Project

TESSERAE: Self-Assembling Space Architecture

Copyright

Ariel Ekblaw / Responsive Environments

Artist Rendering of TESSERAE (TU Dortmund)

Overview: 

How will we build the coming generations of Space Architecture—the modules, space ships, and space stations that will ensconce our space-faring species? Can we move beyond the 20th century paradigm of cylindrical tubes in orbit, to geodesic dome habitats,  to microgravity concert halls, to space cathedrals?The next generation of space architecture should delight, inspire, and protect humanity for our future in the near, and far, reaches of space. 

The future of human habitation in space lies in self-assembling, adaptive, and reconfigurable structures. Rather than transporting fixed, rigid habitation modules and risking astronaut Extravehicular Activities (EVAs) during construction, we can lower payload weight, reduce assembly complexity, and revolutionize space-structure modularity by relying on reconfigurable, self-assembly. 

This project proposes a multi-year research effort to study, characterize, prototype and test "TESSERAE":  Tessellated Electromagnetic Space Structures for the Exploration of Reconfigurable, Adaptive Environments.  Each TESSERAE structure is made from a … View full description

Overview: 

How will we build the coming generations of Space Architecture—the modules, space ships, and space stations that will ensconce our space-faring species? Can we move beyond the 20th century paradigm of cylindrical tubes in orbit, to geodesic dome habitats,  to microgravity concert halls, to space cathedrals?The next generation of space architecture should delight, inspire, and protect humanity for our future in the near, and far, reaches of space. 

The future of human habitation in space lies in self-assembling, adaptive, and reconfigurable structures. Rather than transporting fixed, rigid habitation modules and risking astronaut Extravehicular Activities (EVAs) during construction, we can lower payload weight, reduce assembly complexity, and revolutionize space-structure modularity by relying on reconfigurable, self-assembly. 

This project proposes a multi-year research effort to study, characterize, prototype and test "TESSERAE":  Tessellated Electromagnetic Space Structures for the Exploration of Reconfigurable, Adaptive Environments.  Each TESSERAE structure is made from a set of tiles. These tiles are tuned to self-assemble into a particular geometry—in our initial prototypes, we have focused on the buckminsterfullerene (20 hexagonal tiles, 12 pentagonal tiles). Each tile at minimum includes  a rigid outer shell, responsive sensing for bonding diagnosis, electro-permanent magnets for dynamically controllable bonding actuation, and an on-board power harvesting and power management system. Habitat-scale TESSERAE tiles will also include clamping and sealing for pressurization. Tiles are released in microgravity testing environments to quasi-stochastically self assemble.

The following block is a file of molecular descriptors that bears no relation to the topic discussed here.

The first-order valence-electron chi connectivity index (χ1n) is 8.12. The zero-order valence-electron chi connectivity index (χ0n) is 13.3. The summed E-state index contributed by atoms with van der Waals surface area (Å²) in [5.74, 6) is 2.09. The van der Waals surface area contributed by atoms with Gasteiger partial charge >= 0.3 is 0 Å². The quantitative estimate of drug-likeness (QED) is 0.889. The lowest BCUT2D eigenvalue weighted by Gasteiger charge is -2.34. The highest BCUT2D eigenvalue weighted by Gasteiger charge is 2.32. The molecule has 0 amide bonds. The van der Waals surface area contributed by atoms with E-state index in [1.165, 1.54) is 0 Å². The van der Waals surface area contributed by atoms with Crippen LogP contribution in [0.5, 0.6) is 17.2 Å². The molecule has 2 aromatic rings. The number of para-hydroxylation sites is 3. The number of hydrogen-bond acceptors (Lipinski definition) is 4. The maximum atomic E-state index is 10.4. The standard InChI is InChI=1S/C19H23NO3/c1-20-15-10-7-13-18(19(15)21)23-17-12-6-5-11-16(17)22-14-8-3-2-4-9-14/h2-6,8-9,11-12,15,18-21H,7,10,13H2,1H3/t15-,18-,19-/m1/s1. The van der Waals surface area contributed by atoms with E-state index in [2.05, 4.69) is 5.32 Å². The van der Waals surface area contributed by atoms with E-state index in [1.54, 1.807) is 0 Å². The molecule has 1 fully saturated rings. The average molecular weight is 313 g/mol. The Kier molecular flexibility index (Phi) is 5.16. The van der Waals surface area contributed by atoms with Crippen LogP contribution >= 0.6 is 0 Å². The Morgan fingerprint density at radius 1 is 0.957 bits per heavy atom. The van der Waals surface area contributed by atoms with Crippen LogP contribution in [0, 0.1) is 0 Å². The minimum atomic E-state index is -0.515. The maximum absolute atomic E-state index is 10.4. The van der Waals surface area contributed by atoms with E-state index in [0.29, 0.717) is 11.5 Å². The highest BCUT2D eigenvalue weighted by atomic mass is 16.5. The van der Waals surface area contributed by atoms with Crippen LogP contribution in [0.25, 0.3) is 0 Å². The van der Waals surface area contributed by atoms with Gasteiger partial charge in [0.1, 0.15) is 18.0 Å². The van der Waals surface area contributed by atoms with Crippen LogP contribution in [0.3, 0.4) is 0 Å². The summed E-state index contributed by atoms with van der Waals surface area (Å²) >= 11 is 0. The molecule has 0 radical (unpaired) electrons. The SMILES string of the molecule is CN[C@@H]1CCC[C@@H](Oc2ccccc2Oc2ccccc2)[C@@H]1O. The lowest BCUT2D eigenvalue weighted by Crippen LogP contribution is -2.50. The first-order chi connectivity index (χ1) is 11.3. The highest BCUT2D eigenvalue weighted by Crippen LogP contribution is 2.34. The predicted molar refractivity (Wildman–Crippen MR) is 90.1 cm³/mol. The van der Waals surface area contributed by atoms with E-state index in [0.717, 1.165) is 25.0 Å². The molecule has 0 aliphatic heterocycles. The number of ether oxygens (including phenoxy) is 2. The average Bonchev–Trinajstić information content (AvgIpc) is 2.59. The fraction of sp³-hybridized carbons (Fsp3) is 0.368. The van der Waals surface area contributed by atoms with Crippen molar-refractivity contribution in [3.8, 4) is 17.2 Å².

The “TESSERAE” name and multi-tile structure hearken to the small, colored tiles used in Roman mosaics, where many standard pieces, or “tesserae,” interlock to form a larger creation. We make this reference to ancient history, when designing an artifact of our space exploration future, to tie architectural elements together across scales and across millennia.

TESSERAE will function as multi-use, low-cost orbiting modules that supply a critical space infrastructure for the next generation of zero gravity habitats, science labs, staging areas for on-surface exploration, and more. Unlike large-scale habitats proposed for entire space colonies, the TESSERAE should be thought of as flexible and reconfigurable modules to aid in agile mission operations. Our mission concept focuses on supporting LEO, Lunar and Mars operations, with dual-use orbit and surface capability: 

  • Tiles are packed flat and condensed for launch
  • Tiles are released after orbit insertion to quasi-stochastically self-assemble into the target geometry, while floating in microgravity
  • Once assembled, the structure can be reconfigured on demand (e.g., where a berthing port tile was needed yesterday, a cupola tile can be replaced tomorrow)
  • Tiles can be disassembled entirely, packed flat again in an EDL (Entry, Descent and Landing) vehicle, and then deployed and "snap-assembled" with astronaut assists on the lunar or martian surface

Multiple, interlocking TESSERAE can serve as a larger volume orbiting base (e.g.,  "MOSAIC": Mars Orbiting Self-Assembling Interlocking Chambers), in addition to supporting the coming waves of space tourists and space hotels in low Earth orbit. 

Microgravity Testing & Development

#1.  Parabolic Flight, 2017

An early TESSERAE prototype was successfully deployed on the Space Exploration Initiative's November 2017 zero gravity flight. This research mission validated the v1 mechanical structure, magnet polarity arrangements, and self-assembly protocol. 

2017 Parabolic Flight with Space Exploration Initiative

#2. Suborbital Rocket Launch (interior cabin), 2019 

An upcoming deployment on Blue Origin's suborbital launch vehicle, New Shepard, will test the embedded sensor network, communication architecture between tiles, on-demand actuation of electropermanent magnets for tile-tile bonding control, and power budget over three sustained minutes of microgravity.  

2019 Suborbital Launch with Blue Origin 

TESSERAE Peer-Reviewed & Conference Publications: 

2019

2018

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Copyright

Ariel Ekblaw

Copyright

Ariel Ekblaw

Copyright

Ariel Ekblaw

Copyright

Ariel Ekblaw / Responsive Environments

Copyright

MIT Media Lab

Project at a glance